In its 15 years of existence, the Prevention Research Center has evolved along with advances in prevention science, a relatively new field that grew out of a shift in thinking about public health. The release of the 1964 Surgeon General's report that alerted the nation to the health risks of smoking was the impetus for this shift. The report suggested that, in addition to traditional public health measures — such as administering immunizations and monitoring drinking water — changing people's behavior could help them live longer and healthier lives.
"How do you push for those behavioral changes?" Smith says. "Therapy is one way, but it's costly and it's done on an individual basis. Plus you're waiting until the person develops a problem before you intervene. A growing number of professionals started seeing a common thread tying together many fields: psychology, epidemiology, psychiatry, social work. That thread is promoting well-being and preventing disorders, and this is how prevention science emerged."
With support from the National Institutes of Health and its National Institute on Drug Abuse, as well as the National Institute on Childhood Health and Human Development, the National Institute on Alcohol Abuse and Alcoholism, and the National Institute on Mental Health, the Prevention Research Center continues to expand its breadth of programs and projects. Here's a sampling:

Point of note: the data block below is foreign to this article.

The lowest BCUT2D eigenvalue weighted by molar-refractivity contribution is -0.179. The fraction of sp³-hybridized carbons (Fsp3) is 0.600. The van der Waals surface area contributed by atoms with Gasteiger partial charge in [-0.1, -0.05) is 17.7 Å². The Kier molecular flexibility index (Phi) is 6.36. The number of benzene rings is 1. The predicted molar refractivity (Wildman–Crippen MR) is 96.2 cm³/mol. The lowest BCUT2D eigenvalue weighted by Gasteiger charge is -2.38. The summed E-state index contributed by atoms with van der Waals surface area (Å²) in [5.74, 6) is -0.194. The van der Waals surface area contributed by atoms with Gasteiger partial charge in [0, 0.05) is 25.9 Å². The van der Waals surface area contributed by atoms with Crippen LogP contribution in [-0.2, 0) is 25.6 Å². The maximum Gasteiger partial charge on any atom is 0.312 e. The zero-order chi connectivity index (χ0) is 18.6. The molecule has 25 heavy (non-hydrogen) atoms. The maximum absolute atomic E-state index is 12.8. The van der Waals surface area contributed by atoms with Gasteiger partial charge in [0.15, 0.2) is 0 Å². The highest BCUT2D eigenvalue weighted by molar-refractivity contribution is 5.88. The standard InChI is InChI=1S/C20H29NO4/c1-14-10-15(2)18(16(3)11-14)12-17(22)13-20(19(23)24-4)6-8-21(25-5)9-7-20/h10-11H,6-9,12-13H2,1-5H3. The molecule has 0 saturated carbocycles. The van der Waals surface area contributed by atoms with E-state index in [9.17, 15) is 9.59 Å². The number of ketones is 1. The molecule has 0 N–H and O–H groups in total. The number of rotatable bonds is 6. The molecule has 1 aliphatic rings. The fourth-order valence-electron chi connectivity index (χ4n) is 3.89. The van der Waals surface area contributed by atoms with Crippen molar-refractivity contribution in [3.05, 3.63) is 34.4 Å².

Talking to teens about drinking
"When it comes to teen drinking, there's a traditional view that parents don't have much of an impact, but here's the deal — they do," says psychologist Rob Turrisi. "Evidence shows that when parents intervene in the right ways, they can affect their teens' decisions to drink."
Turrisi developed a program for parents on how to communicate with teenagers about dangerous drinking, with a focus on college freshmen leaving home for the first time. His research shows that a number of factors are especially relevant when parents communicate with their teens: Teens need to believe their parents are giving them good advice, and they need to believe their parents are looking out for their best interest. As well, it's important for the teen to see the parent as available and accessible. "A teenager who sees his parent as being too busy and generally unavailable won't seek out that parents' advice," Turrisi says.
Communication style matters, too. When parents talk with their kids, it's important for them to show empathy and understanding, stay calm and relaxed, and be clear, direct, responsive, and supportive. Finally, after parents convey their expectations about drinking, they need to follow up to see if those expectations are being met, and then respond in a way that keeps communication channels open.
"Other approaches simply encourage a conversation or two, but they don't show parents how to follow up," Turrisi says. "Parents who use our program learn how to 'check in' to see if what they talked about is being translated into action and then what to do after the check-in. Our approach encourages parents to be vigilant. And if they put all this into practice, their discussions with teens will be that much more effective."